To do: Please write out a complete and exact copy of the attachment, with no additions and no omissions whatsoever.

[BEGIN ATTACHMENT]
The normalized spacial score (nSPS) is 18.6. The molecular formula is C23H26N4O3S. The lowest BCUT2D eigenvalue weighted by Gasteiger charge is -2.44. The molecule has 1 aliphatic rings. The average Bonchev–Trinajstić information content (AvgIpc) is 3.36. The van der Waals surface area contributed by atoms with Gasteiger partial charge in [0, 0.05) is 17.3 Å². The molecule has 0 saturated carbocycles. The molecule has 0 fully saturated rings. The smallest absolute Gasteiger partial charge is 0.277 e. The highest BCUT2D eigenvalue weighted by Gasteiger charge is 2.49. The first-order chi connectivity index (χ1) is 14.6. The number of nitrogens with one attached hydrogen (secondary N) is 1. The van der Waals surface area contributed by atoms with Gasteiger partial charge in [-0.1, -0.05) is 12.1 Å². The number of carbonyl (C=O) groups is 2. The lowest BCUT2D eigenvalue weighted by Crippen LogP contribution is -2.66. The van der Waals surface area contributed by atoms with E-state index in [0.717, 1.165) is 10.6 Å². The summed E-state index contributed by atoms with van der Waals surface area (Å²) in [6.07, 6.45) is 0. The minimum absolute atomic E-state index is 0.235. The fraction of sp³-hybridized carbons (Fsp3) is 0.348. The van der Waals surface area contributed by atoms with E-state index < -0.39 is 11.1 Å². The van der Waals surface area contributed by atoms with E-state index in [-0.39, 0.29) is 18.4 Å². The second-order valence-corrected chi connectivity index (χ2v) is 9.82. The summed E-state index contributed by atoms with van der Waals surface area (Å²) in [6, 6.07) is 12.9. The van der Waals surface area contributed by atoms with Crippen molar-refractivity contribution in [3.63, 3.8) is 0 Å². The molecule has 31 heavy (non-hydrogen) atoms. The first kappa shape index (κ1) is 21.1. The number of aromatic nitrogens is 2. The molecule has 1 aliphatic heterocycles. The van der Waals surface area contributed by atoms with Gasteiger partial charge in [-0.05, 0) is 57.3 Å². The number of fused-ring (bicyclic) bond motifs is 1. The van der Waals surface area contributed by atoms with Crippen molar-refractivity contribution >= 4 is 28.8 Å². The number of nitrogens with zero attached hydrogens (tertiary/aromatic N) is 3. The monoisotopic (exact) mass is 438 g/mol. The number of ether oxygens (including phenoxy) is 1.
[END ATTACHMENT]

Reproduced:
The normalized spacial score (nSPS) is 18.6. The molecular formula is C23H26N4O3S. The lowest BCUT2D eigenvalue weighted by Gasteiger charge is -2.44. The molecule has 1 aliphatic rings. The average Bonchev–Trinajstić information content (AvgIpc) is 3.36. The van der Waals surface area contributed by atoms with Gasteiger partial charge in [0, 0.05) is 17.3 Å². The molecule has 0 saturated carbocycles. The molecule has 0 fully saturated rings. The smallest absolute Gasteiger partial charge is 0.277 e. The highest BCUT2D eigenvalue weighted by Gasteiger charge is 2.49. The first-order chi connectivity index (χ1) is 14.6. The number of nitrogens with one attached hydrogen (secondary N) is 1. The van der Waals surface area contributed by atoms with Gasteiger partial charge in [-0.1, -0.05) is 12.1 Å². The number of carbonyl (C=O) groups is 2. The lowest BCUT2D eigenvalue weighted by Crippen LogP contribution is -2.66. The van der Waals surface area contributed by atoms with E-state index in [0.717, 1.165) is 10.6 Å². The summed E-state index contributed by atoms with van der Waals surface area (Å²) in [6.07, 6.45) is 0. The minimum absolute atomic E-state index is 0.235. The fraction of sp³-hybridized carbons (Fsp3) is 0.348. The van der Waals surface area contributed by atoms with E-state index < -0.39 is 11.1 Å². The van der Waals surface area contributed by atoms with E-state index in [-0.39, 0.29) is 18.4 Å². The second-order valence-corrected chi connectivity index (χ2v) is 9.82. The summed E-state index contributed by atoms with van der Waals surface area (Å²) in [6, 6.07) is 12.9. The van der Waals surface area contributed by atoms with Crippen molar-refractivity contribution in [3.63, 3.8) is 0 Å². The molecule has 31 heavy (non-hydrogen) atoms. The first kappa shape index (κ1) is 21.1. The number of aromatic nitrogens is 2. The molecule has 1 aliphatic heterocycles. The van der Waals surface area contributed by atoms with Gasteiger partial charge in [-0.05, 0) is 57.3 Å². The number of fused-ring (bicyclic) bond motifs is 1. The van der Waals surface area contributed by atoms with Crippen molar-refractivity contribution >= 4 is 28.8 Å². The number of nitrogens with zero attached hydrogens (tertiary/aromatic N) is 3. The monoisotopic (exact) mass is 438 g/mol. The number of ether oxygens (including phenoxy) is 1.